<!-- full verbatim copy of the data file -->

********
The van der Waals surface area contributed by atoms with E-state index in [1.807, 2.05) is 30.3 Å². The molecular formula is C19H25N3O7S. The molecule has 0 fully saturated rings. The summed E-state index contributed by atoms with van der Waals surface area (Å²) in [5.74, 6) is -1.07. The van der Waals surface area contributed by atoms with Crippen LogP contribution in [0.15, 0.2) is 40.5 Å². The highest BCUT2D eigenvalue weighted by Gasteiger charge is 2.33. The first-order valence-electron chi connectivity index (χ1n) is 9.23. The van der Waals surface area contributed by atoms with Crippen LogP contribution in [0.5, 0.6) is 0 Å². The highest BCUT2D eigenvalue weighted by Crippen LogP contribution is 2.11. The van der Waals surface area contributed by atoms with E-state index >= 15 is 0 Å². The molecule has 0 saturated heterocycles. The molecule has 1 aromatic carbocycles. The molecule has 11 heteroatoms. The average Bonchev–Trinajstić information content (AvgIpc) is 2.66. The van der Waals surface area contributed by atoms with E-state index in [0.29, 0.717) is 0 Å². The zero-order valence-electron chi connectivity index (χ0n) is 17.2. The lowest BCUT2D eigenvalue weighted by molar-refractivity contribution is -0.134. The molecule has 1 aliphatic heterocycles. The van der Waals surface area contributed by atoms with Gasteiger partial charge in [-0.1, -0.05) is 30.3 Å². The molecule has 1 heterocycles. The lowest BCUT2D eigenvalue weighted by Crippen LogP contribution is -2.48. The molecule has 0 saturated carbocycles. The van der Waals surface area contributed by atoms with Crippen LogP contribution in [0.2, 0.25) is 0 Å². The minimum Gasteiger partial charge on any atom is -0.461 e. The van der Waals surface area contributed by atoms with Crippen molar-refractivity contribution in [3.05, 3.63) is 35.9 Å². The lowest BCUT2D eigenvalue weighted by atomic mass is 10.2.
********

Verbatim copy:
The van der Waals surface area contributed by atoms with E-state index in [1.807, 2.05) is 30.3 Å². The molecular formula is C19H25N3O7S. The molecule has 0 fully saturated rings. The summed E-state index contributed by atoms with van der Waals surface area (Å²) in [5.74, 6) is -1.07. The van der Waals surface area contributed by atoms with Crippen LogP contribution in [0.15, 0.2) is 40.5 Å². The highest BCUT2D eigenvalue weighted by Gasteiger charge is 2.33. The first-order valence-electron chi connectivity index (χ1n) is 9.23. The van der Waals surface area contributed by atoms with Crippen LogP contribution in [0.5, 0.6) is 0 Å². The highest BCUT2D eigenvalue weighted by Crippen LogP contribution is 2.11. The van der Waals surface area contributed by atoms with E-state index >= 15 is 0 Å². The molecule has 0 saturated heterocycles. The molecule has 1 aromatic carbocycles. The molecule has 11 heteroatoms. The average Bonchev–Trinajstić information content (AvgIpc) is 2.66. The van der Waals surface area contributed by atoms with E-state index in [0.29, 0.717) is 0 Å². The zero-order valence-electron chi connectivity index (χ0n) is 17.2. The lowest BCUT2D eigenvalue weighted by molar-refractivity contribution is -0.134. The molecule has 1 aliphatic heterocycles. The van der Waals surface area contributed by atoms with Gasteiger partial charge in [-0.1, -0.05) is 30.3 Å². The molecule has 1 heterocycles. The lowest BCUT2D eigenvalue weighted by Crippen LogP contribution is -2.48. The molecule has 0 saturated carbocycles. The van der Waals surface area contributed by atoms with Crippen LogP contribution in [0.2, 0.25) is 0 Å². The minimum Gasteiger partial charge on any atom is -0.461 e. The van der Waals surface area contributed by atoms with Crippen molar-refractivity contribution in [3.05, 3.63) is 35.9 Å². The lowest BCUT2D eigenvalue weighted by atomic mass is 10.2.